Supt. Brenda Cassellius said in a recent interview that she would be supporting the idea of adding a middle school to Charlestown High and making it a clear pathway encompassing Grades 7-12, a vision that is shared with Charlestown High Principal Will Thomas.
At the current moment, Cassellius and the School Committee are working out an innovative School Budget proposal for the coming fiscal year, starting on July 1. However, once that is ironed out, a bigger discussion about high school re-design will commence, and Cassellius said she will support a middle school addition for Charlestown High.
“Charlestown High School is really going to be a wonderful school and we are really going to invest in it,” said Cassellius. “I do want to make it a 7-12 school. I have been pretty public about that (at School Committee meetings). The larger open high schools are going to need future investments.”
The current budget proposal focuses on 33 very high-need schools throughout the City, with one of them being Charlestown High School. Those investments include bringing in new services and social services as well. Year two of that process will be all about high school re-design, she said, and that will include conversations about Charlestown High expansion and the future uses of the Edwards Middle School – which is being phased out.
Principal Will Thomas said they have been thinking about the idea for the last four or five years, as it was once floated by a previous superintendent.
“We had been considering it and thinking about it since then and our staff would welcome it if it comes,” he said. “It’s up to the superintendent and we go by what she wants to do. We do welcome the idea though. We do feel a little sympathetic for the Edwards School. When a school is shuttered, it’s never a happy thing. We want to figure out what’s best for students…I think that could be a great idea, as long as we do it in an equitable way and distribute the resources to the highest need.”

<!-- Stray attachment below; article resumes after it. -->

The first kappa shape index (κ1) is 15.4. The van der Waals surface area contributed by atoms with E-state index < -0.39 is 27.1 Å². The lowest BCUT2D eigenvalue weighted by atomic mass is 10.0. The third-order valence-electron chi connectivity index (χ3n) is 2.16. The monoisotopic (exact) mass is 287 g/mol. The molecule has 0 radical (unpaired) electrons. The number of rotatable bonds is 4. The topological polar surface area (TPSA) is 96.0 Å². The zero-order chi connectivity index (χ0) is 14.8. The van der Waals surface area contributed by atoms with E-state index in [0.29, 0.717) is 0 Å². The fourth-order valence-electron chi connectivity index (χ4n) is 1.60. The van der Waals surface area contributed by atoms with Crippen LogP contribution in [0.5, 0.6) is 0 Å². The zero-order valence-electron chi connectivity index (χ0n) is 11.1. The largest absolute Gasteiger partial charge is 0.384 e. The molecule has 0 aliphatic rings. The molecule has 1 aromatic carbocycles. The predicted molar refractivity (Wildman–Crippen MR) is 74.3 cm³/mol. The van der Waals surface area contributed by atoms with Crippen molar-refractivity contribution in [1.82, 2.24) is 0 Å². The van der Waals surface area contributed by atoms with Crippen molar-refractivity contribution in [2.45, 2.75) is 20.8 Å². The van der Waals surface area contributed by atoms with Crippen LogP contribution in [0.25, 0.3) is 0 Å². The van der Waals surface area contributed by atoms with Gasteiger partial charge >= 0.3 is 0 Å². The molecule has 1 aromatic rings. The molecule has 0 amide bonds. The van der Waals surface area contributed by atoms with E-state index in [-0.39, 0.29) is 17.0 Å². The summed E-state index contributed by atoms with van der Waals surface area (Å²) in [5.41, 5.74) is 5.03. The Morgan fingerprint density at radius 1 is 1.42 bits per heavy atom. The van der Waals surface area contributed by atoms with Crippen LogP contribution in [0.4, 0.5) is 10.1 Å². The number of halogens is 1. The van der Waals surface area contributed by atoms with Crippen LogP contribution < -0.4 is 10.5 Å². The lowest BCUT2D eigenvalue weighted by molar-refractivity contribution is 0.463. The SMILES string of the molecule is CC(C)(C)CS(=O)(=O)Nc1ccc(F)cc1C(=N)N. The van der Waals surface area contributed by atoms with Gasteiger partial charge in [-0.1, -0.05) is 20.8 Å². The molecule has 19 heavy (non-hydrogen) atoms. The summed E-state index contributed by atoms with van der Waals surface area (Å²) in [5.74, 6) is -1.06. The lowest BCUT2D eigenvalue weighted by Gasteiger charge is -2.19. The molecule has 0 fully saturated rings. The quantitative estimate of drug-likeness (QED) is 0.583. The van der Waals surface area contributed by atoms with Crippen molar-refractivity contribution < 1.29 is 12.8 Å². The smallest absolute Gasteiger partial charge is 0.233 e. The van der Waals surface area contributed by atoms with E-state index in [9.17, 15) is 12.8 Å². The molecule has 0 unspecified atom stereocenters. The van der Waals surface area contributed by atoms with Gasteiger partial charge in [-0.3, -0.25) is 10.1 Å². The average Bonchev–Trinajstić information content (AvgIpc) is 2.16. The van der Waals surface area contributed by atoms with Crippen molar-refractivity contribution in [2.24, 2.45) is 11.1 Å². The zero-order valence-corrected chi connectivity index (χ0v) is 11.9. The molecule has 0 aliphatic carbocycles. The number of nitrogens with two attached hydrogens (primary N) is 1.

Thomas said the physical plant of the high school is massive, and once held up to 1,200 students. This year, they are hovering around 900 students, so there is ample space for any expansion to a modest, separated middle school of between 100 to 200 students.
“If we were able to hold 1,200 students at one time, then there should be room for another 100 to 150 kids,” he said. “I think there’s a way to do it.”
Any expansion would require buy-in from the Charlestown community of parents, which is rather unheard of today. Most of the Charlestown High community comes from Mattapan, Dorchester and Roxbury. Only about 10 percent or less of the students actually hail from Charlestown. Few parents in Charlestown now even consider the local high school as an option – and that has been the case for decades, a remaining vestige of busing era.
Thomas said he still envisions his school as being an open enrollment school that is open to, and attracts, a diverse student body from all over the City, including Charlestown. He said they have made major strides in the last few years with their early college program at Bunker Hill Community College and Cambridge College, and he believes that could be attractive to parents in the Town – and could be expanded down to any new middle school.
Right now, the pathway programs include technology, business, and health careers. Freshmen in the program currently have an exploratory year at the high school, but sophomores make a decision on their pathway and Bunker Hill professors come to the school to teach the classes. By 11th-and-12th grade, students are going to Bunker Hill and taking classes alongside college students – giving them the ability to earn an Associate’s Degree by the time they graduate high school. That ends up saving a boatload of money once students move on to a traditional college, transferring the credits, getting ahead on their schooling and getting acclimated to college work.
In an expanded middle school, Thomas said he could see expanding those pathways to seventh-and-eighth graders and attracting new students to the school who want to get ahead with early college. It is one of the few schools in the City with such a robust early college partnership.
“I could easily see expanding the exploratory year to seventh-and-eighth grade to expose students to the pathways and they could do an optional extended day program for students who can stay until 4 or 5 p.m. for tutoring and sports,” he said. The discussion on high school re-design is slated to take place later this spring, and in Charlestown, will include discussions of the high school and the Edwards Middle.